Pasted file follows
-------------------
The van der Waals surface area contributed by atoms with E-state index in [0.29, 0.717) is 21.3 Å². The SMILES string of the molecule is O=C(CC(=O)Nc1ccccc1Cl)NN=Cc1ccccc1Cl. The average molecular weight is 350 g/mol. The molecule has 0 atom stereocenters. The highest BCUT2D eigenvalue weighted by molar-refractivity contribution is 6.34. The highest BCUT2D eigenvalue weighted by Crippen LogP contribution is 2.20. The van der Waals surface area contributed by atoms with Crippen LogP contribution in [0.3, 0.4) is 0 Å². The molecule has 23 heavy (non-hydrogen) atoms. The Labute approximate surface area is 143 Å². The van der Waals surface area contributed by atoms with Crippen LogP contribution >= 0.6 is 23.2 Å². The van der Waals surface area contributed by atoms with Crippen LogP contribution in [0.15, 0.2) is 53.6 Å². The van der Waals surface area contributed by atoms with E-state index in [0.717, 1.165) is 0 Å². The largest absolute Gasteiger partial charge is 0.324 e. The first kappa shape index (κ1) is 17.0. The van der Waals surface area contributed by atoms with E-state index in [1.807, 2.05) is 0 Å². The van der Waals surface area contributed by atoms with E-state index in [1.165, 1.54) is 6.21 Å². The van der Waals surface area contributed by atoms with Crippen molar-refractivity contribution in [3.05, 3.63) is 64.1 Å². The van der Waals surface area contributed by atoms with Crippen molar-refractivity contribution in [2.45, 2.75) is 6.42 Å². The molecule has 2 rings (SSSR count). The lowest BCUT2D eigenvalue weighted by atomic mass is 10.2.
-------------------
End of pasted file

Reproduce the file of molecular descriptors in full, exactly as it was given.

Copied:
The van der Waals surface area contributed by atoms with E-state index in [0.29, 0.717) is 21.3 Å². The SMILES string of the molecule is O=C(CC(=O)Nc1ccccc1Cl)NN=Cc1ccccc1Cl. The average molecular weight is 350 g/mol. The molecule has 0 atom stereocenters. The highest BCUT2D eigenvalue weighted by molar-refractivity contribution is 6.34. The highest BCUT2D eigenvalue weighted by Crippen LogP contribution is 2.20. The van der Waals surface area contributed by atoms with Crippen LogP contribution in [0.3, 0.4) is 0 Å². The molecule has 23 heavy (non-hydrogen) atoms. The Labute approximate surface area is 143 Å². The van der Waals surface area contributed by atoms with Crippen LogP contribution >= 0.6 is 23.2 Å². The van der Waals surface area contributed by atoms with Crippen LogP contribution in [0.15, 0.2) is 53.6 Å². The van der Waals surface area contributed by atoms with E-state index in [0.717, 1.165) is 0 Å². The largest absolute Gasteiger partial charge is 0.324 e. The first kappa shape index (κ1) is 17.0. The van der Waals surface area contributed by atoms with E-state index in [1.807, 2.05) is 0 Å². The van der Waals surface area contributed by atoms with E-state index in [1.165, 1.54) is 6.21 Å². The van der Waals surface area contributed by atoms with Crippen molar-refractivity contribution in [3.05, 3.63) is 64.1 Å². The van der Waals surface area contributed by atoms with Crippen molar-refractivity contribution in [2.45, 2.75) is 6.42 Å². The molecule has 2 rings (SSSR count). The lowest BCUT2D eigenvalue weighted by atomic mass is 10.2.